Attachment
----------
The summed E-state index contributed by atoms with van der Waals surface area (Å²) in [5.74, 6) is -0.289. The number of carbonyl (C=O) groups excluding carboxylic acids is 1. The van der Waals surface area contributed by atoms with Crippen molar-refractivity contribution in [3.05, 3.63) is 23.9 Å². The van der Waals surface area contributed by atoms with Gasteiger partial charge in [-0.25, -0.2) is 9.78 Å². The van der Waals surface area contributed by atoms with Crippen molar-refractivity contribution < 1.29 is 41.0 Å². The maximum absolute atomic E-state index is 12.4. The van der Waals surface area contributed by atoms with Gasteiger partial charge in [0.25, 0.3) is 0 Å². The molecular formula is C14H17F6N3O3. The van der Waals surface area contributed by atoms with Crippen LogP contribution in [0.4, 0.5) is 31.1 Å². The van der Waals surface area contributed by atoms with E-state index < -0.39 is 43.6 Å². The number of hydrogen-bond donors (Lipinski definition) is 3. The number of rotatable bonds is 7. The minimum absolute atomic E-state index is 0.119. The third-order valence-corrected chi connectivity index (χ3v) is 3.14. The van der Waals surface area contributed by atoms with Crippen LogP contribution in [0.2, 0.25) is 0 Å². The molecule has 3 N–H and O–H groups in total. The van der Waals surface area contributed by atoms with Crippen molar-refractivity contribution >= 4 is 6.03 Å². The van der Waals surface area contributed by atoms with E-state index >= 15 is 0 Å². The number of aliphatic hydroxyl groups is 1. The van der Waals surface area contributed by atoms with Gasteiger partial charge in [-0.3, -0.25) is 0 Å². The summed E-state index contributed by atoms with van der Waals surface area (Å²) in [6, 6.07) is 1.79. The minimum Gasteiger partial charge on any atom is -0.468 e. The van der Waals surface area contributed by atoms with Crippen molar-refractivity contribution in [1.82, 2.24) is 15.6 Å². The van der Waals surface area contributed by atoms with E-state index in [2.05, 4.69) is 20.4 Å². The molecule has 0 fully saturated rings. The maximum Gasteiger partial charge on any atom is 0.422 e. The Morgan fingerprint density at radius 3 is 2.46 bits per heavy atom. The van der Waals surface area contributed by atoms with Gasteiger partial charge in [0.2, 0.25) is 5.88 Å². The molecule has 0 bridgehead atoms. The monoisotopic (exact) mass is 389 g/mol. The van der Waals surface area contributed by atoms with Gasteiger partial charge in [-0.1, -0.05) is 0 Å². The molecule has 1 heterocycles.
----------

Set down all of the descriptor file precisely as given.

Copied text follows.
The summed E-state index contributed by atoms with van der Waals surface area (Å²) in [5.74, 6) is -0.289. The number of carbonyl (C=O) groups excluding carboxylic acids is 1. The van der Waals surface area contributed by atoms with Crippen molar-refractivity contribution in [3.05, 3.63) is 23.9 Å². The van der Waals surface area contributed by atoms with Gasteiger partial charge in [-0.25, -0.2) is 9.78 Å². The van der Waals surface area contributed by atoms with Crippen molar-refractivity contribution < 1.29 is 41.0 Å². The maximum absolute atomic E-state index is 12.4. The van der Waals surface area contributed by atoms with Gasteiger partial charge in [0.25, 0.3) is 0 Å². The molecular formula is C14H17F6N3O3. The van der Waals surface area contributed by atoms with Crippen LogP contribution in [0.4, 0.5) is 31.1 Å². The van der Waals surface area contributed by atoms with E-state index < -0.39 is 43.6 Å². The number of hydrogen-bond donors (Lipinski definition) is 3. The number of rotatable bonds is 7. The minimum absolute atomic E-state index is 0.119. The third-order valence-corrected chi connectivity index (χ3v) is 3.14. The van der Waals surface area contributed by atoms with Crippen LogP contribution in [0.2, 0.25) is 0 Å². The molecule has 3 N–H and O–H groups in total. The van der Waals surface area contributed by atoms with Crippen molar-refractivity contribution >= 4 is 6.03 Å². The van der Waals surface area contributed by atoms with E-state index >= 15 is 0 Å². The number of aliphatic hydroxyl groups is 1. The van der Waals surface area contributed by atoms with Gasteiger partial charge in [-0.3, -0.25) is 0 Å². The summed E-state index contributed by atoms with van der Waals surface area (Å²) in [6, 6.07) is 1.79. The minimum Gasteiger partial charge on any atom is -0.468 e. The van der Waals surface area contributed by atoms with Crippen molar-refractivity contribution in [1.82, 2.24) is 15.6 Å². The van der Waals surface area contributed by atoms with E-state index in [2.05, 4.69) is 20.4 Å². The molecule has 0 fully saturated rings. The maximum Gasteiger partial charge on any atom is 0.422 e. The Morgan fingerprint density at radius 3 is 2.46 bits per heavy atom. The van der Waals surface area contributed by atoms with Gasteiger partial charge in [0.2, 0.25) is 5.88 Å². The molecule has 0 bridgehead atoms. The monoisotopic (exact) mass is 389 g/mol. The van der Waals surface area contributed by atoms with Gasteiger partial charge in [-0.1, -0.05) is 0 Å². The molecule has 1 heterocycles.